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The Reasons Behind SpyParty

January 10, 2011 Article Start Page 1 of 4 Next
 

[Chris Hecker, the designer-programmer of the upcoming SpyParty delves into his creative ethos and how he sees the industry in this interview that takes in the game's design and the shape of today's  indie and mainstream spaces.]

Video game industry veteran Chris Hecker describes SpyParty like this: "It's an espionage game, so, it's about spies." Which makes the former Maxis developer's new independent project sound very simple. It really isn't.

Taking to the stage at Nottingham's Game City event this fall, Hecker lays it out: "Think about your favorite spy movie and there are certainly explosions and gunfire and car chases and whatnot -- it's fine."

"But if you think about it, the majority of the film, the majority of the story, the experience you have, it's about watching the spy guys or spy girls be cool. They're sneaking around or they're acting cool and hiding in plain sight and whatnot.

"The games are almost all shooting and car chases. I wanted to make a game that was less of this..." Hecker pulls up a slide of Roger Moore on skis, leaping away from an explosion, stabbing at the air with his ski poles like some eager assassin of the sky. "...and more of this..." A slide of Sean Connery appears, all suited up and drinking brandy with a wry smirk, as if to say "Oh yes. Roger Moore. He's all right, I suppose."

"Because for me," Hecker continues, "this is the cool part about spy fiction. You know, Sean Connery acting cool with his snifter of Cognac or whatever."

Then it gets complicated. SpyParty is explained as a two-player game in which one person plays a spy at a cocktail party and the other plays a sniper looking through the window. The spy has to fulfil his mission criteria.

Plant a bug on an ambassador, retrieve microfilm from a book in a bookcase, swap a statue on a pedestal around and make contact with a double agent. It's the sniper's job to stop the spy from achieving all of those goals -- but his rifle only has one bullet.

And he has no idea which character is the spy. The other guests at the party all act according to the AI's whims. The trick the spy has to learn is how to act like a computer character to avoid getting caught, in a similar way to the multiplayer of Assassin's Creed Brotherhood.

Talking to Hecker after his presentation at the Game City Festival in Nottingham, he is keen to highlight the differences between how his game and how games like The Ship and AC: Brotherhood incorporate this inverse Turing Test into gameplay.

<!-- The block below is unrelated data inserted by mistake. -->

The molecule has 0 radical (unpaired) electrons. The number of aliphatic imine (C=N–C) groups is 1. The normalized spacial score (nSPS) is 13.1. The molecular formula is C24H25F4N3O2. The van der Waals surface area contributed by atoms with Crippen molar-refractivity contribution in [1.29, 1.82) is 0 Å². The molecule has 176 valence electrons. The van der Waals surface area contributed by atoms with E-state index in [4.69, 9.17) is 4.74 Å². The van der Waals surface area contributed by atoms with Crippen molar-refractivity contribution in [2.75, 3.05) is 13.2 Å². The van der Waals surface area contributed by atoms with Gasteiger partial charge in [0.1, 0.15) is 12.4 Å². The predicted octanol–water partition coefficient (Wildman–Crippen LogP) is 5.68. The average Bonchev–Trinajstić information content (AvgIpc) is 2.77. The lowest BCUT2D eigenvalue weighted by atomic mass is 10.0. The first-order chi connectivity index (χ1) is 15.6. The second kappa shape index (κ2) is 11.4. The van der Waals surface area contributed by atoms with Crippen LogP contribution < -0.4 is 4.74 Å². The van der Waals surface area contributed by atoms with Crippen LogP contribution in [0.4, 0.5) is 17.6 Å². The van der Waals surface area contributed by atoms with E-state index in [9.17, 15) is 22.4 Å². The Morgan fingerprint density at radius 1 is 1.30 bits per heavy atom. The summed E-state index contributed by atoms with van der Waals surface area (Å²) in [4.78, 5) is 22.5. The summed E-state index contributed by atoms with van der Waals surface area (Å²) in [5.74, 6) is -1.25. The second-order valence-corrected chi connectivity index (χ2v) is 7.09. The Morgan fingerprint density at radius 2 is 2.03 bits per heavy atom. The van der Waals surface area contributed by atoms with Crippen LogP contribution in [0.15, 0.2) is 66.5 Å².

"They don't do the inverse Turing Test the same way," he says. "Those games are basically like games of Assassin, which is that college campus game, and they're actually, like, for the most part, a symmetric game. In other words, I'm hunting someone and someone else is hunting me. So everyone is playing the same role.

"What happens in those games, or at least the ones I played, [is that] because you have to watch your back all the time you can never really relax into that performance role, and you can never really relax into the perception role either right?"

At the time of interview, Brotherhood had still not been released. In the interest of fairness, the multiplayer's Manhunt mode is an asymmetric hide-and-seek game where players take it in turns to hunt and be hunted. This would probably please Hecker more than the regular mode. That said, it still has the radar, which he isn't keen on.

"When I played AC: Brotherhood multiplayer at E3, the one crowning thing they did that I wish they would fix -- they have a radar. It's right out. It's not about behavior when there's a radar. You run around the map looking for the guy, you get, you know, 5 meters away from him and then you, like, walk slowly so that you don't set off the radar beeper.

"Yeah, I think AC: Brotherhood would be awesome if they took the radar out and made it in the town square. Not the entire town. Because in the entire town what you end up doing is scaling the walls running across the rooftops until you get close to your target. And so it's like, 'There's dudes running on the rooftops!' And the kills in there are these big flourishy kills and none of the NPCs react at all. Like, someone isn't all 'Someone over there is getting killed!' It doesn't try and be a kind of naturalistic space.

"And so, for me, like, I think they're interesting [features] but it would be way more interesting if they pushed in the direction of -- remove the radar and have more character models so that blending in becomes something more behavioral as opposed to just all six of those models of the same monk guy. You don't know [who your target is] because it's confusing, not because you're blending. You're not blending behaviourally, you're just the same 3D model as those guys, you know what I mean?

"I would like AC: Brotherhood to be as behavioral as possible because I want people to expand this market. I want more people playing in this field."


Article Start Page 1 of 4 Next

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